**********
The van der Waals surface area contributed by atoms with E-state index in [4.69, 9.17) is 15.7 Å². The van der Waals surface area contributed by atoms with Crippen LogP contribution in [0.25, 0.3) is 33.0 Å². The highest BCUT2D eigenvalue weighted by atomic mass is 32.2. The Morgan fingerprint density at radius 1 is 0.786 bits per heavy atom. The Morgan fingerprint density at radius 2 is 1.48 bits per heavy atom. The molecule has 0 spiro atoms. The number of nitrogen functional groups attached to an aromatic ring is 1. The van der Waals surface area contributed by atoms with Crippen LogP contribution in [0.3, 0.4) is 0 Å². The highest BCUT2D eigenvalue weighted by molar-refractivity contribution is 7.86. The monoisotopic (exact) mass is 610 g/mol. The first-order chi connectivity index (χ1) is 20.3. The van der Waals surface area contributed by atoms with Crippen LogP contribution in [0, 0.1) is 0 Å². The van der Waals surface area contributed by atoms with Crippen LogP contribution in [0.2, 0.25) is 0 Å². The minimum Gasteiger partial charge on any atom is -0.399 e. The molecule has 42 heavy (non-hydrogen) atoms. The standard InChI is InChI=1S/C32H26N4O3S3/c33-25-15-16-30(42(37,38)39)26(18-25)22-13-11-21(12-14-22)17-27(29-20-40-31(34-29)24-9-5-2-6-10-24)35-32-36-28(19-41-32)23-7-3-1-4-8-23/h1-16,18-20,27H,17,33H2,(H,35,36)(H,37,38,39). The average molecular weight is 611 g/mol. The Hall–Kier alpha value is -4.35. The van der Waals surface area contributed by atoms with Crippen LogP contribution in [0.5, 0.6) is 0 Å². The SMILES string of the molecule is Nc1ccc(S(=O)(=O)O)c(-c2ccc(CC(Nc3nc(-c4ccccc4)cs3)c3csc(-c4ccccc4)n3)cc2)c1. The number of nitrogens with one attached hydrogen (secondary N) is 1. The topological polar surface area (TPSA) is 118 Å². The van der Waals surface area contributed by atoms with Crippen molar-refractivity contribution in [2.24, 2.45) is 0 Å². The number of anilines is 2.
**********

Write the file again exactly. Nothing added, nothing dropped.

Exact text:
The van der Waals surface area contributed by atoms with E-state index in [4.69, 9.17) is 15.7 Å². The van der Waals surface area contributed by atoms with Crippen LogP contribution in [0.25, 0.3) is 33.0 Å². The highest BCUT2D eigenvalue weighted by atomic mass is 32.2. The Morgan fingerprint density at radius 1 is 0.786 bits per heavy atom. The Morgan fingerprint density at radius 2 is 1.48 bits per heavy atom. The molecule has 0 spiro atoms. The number of nitrogen functional groups attached to an aromatic ring is 1. The van der Waals surface area contributed by atoms with Crippen LogP contribution in [0.3, 0.4) is 0 Å². The highest BCUT2D eigenvalue weighted by molar-refractivity contribution is 7.86. The monoisotopic (exact) mass is 610 g/mol. The first-order chi connectivity index (χ1) is 20.3. The van der Waals surface area contributed by atoms with Crippen LogP contribution in [0, 0.1) is 0 Å². The van der Waals surface area contributed by atoms with Crippen LogP contribution in [0.2, 0.25) is 0 Å². The minimum Gasteiger partial charge on any atom is -0.399 e. The molecule has 42 heavy (non-hydrogen) atoms. The standard InChI is InChI=1S/C32H26N4O3S3/c33-25-15-16-30(42(37,38)39)26(18-25)22-13-11-21(12-14-22)17-27(29-20-40-31(34-29)24-9-5-2-6-10-24)35-32-36-28(19-41-32)23-7-3-1-4-8-23/h1-16,18-20,27H,17,33H2,(H,35,36)(H,37,38,39). The average molecular weight is 611 g/mol. The Hall–Kier alpha value is -4.35. The van der Waals surface area contributed by atoms with Crippen LogP contribution in [0.5, 0.6) is 0 Å². The SMILES string of the molecule is Nc1ccc(S(=O)(=O)O)c(-c2ccc(CC(Nc3nc(-c4ccccc4)cs3)c3csc(-c4ccccc4)n3)cc2)c1. The number of nitrogens with one attached hydrogen (secondary N) is 1. The topological polar surface area (TPSA) is 118 Å². The van der Waals surface area contributed by atoms with Crippen molar-refractivity contribution in [2.24, 2.45) is 0 Å². The number of anilines is 2.